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Offline dannyjed

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Re: Attempting to get less trub in the fermenter...
« Reply #6 on: October 28, 2020, 05:57:43 am »
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Offline Village Taphouse

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Re: Attempting to get less trub in the fermenter...
« Reply #7 on: October 28, 2020, 07:44:01 am »
At some point I started looking into some of the LO processes and one of their big issues is "no trub in the fermenter".  I began to tweak some things including "batch size"... basically brewing more than you need so that what you collect is ALL CLEAR wort and then you throw out what is leftover, which is mostly schputz.  My tweaking was helpful in that I was getting clear wort but I clearly misjudged my OG because I was getting 1.040 beers when I was expecting 1.050 beers.  I was more than a little concerned about this but it made me realize that if I added more grain I would be fighting the "clear trub" issue again.  10 pounds of grain and 10 gallons of water is the same as 100 pounds of grain and 100 gallons of water as far as getting around trub.  More water means lower OG.  So it occurred to me that this is really about separating the clear wort from the trub.  I suppose that if 4.75 gallons of the wort are clear and then last half gallon has trub then that's acceptable.  The beer will be clear in the end.  I was just wondering what else was out there to help keep as much trub behind.  Also... I'm 55 years old and I lug the kettle from kitchen-to-garage and back again.  I have no desire to make things HEAVIER by brewing a larger batch size.  :P  Cheers guys.
« Last Edit: October 28, 2020, 07:46:27 am by Village Taphouse »
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Offline goose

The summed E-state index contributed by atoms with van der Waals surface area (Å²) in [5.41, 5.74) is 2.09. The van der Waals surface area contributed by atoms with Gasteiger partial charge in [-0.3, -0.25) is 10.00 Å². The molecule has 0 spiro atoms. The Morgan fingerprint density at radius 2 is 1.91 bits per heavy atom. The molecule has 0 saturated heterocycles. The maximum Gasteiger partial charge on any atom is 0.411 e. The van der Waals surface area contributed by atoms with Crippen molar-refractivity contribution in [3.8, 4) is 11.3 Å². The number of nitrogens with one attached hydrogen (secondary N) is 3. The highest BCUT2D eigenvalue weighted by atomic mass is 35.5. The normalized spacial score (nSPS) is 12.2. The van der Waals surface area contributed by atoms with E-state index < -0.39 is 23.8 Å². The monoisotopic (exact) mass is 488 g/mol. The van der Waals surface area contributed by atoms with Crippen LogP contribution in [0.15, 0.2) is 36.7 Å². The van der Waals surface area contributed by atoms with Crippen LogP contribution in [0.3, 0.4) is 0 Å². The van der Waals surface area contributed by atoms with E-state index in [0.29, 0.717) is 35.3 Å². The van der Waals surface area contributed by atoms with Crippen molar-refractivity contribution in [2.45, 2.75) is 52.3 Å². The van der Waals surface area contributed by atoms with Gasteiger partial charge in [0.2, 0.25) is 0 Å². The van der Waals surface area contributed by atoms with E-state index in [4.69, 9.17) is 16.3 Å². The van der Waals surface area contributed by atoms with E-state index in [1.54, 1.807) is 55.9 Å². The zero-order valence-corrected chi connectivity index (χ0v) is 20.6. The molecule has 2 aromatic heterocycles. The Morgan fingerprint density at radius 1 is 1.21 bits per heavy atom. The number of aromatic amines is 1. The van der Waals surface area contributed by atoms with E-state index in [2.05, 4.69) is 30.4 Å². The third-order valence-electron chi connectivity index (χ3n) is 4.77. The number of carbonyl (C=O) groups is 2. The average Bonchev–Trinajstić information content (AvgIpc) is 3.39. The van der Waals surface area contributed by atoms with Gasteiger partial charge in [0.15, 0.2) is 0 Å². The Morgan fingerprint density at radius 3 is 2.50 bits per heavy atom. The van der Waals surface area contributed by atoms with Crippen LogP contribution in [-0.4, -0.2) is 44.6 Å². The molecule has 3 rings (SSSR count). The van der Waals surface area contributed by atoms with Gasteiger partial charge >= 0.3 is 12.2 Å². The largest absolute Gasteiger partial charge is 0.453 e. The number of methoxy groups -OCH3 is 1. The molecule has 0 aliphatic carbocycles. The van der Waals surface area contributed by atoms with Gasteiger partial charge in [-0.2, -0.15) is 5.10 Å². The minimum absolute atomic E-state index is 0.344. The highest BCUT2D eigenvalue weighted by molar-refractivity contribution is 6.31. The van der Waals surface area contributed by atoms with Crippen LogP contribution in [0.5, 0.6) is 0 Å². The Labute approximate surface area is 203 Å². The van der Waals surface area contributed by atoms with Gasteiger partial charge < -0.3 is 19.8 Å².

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Re: Attempting to get less trub in the fermenter...
« Reply #8 on: October 28, 2020, 08:15:17 am »
I don't think you really have to worry that much about this.  I have heard brewers say that a little bit of trub is good for yeast health and others that say you don't want any in the fermenter, so take your pick.

That said, during my pro-brewer gig we had a "trub dam" in the boil kettle to minimize trub pickup.  It had a curvature that was the same as that of the boil kettle and blocked a lot of the trub pick-up when the level of wort got low enough to really start breaking down the cone at the center of the kettle.  We always had some trub that made it to the plate chiller and the fermenter, but is was never really a huge problem. You might want to maybe fashion something along those lines out of a piece of copper that you could attach to the racking cane.  I would make it so that it maybe extends 4"-6" from each side of the racking cane (I would use a stainless steel racking cane with the SS end cap on it as well since it is more robust, you will leave maybe 1/4" of wort in the kettle when using the cap).  This would allow you to maybe get a lot more wort before you started picking up the trub.  You can sterilize it by immersing it in the hot wort before you begin chilling.

Just some thoughts.
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Offline denny

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Re: Attempting to get less trub in the fermenter...
« Reply #9 on: October 28, 2020, 08:22:13 am »
I generally get clear wort into the fermenter.  When I don't, I don't worry about it.  Comparing batches made both ways I can't say it makes a difference.

Ken, have you identified any issues from trub?
« Last Edit: October 28, 2020, 08:27:10 am by denny »
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Offline Bob357

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Re: Attempting to get less trub in the fermenter...
« Reply #10 on: October 28, 2020, 08:26:21 am »
Kettle trub making it into the fermenter is a non issue, and can actually be beneficial to the yeast. Given time, it will settle out and compact along with the yeast when fermentation is done. The only possible issue I see would be insufficient fermenter volume.
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Offline Village Taphouse

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Re: Attempting to get less trub in the fermenter...
« Reply #11 on: October 28, 2020, 08:42:35 am »
Guys, thank you. 

Goose, that's good information.  A brewer on another board suggested a stainless steel scrubby thing (like you would use in the kitchen) attached to the end of the cane.  Sounds nutty but I have some on order and I will try it.  They're stainless so they should clean & sanitize properly with no downside to the wort/beer.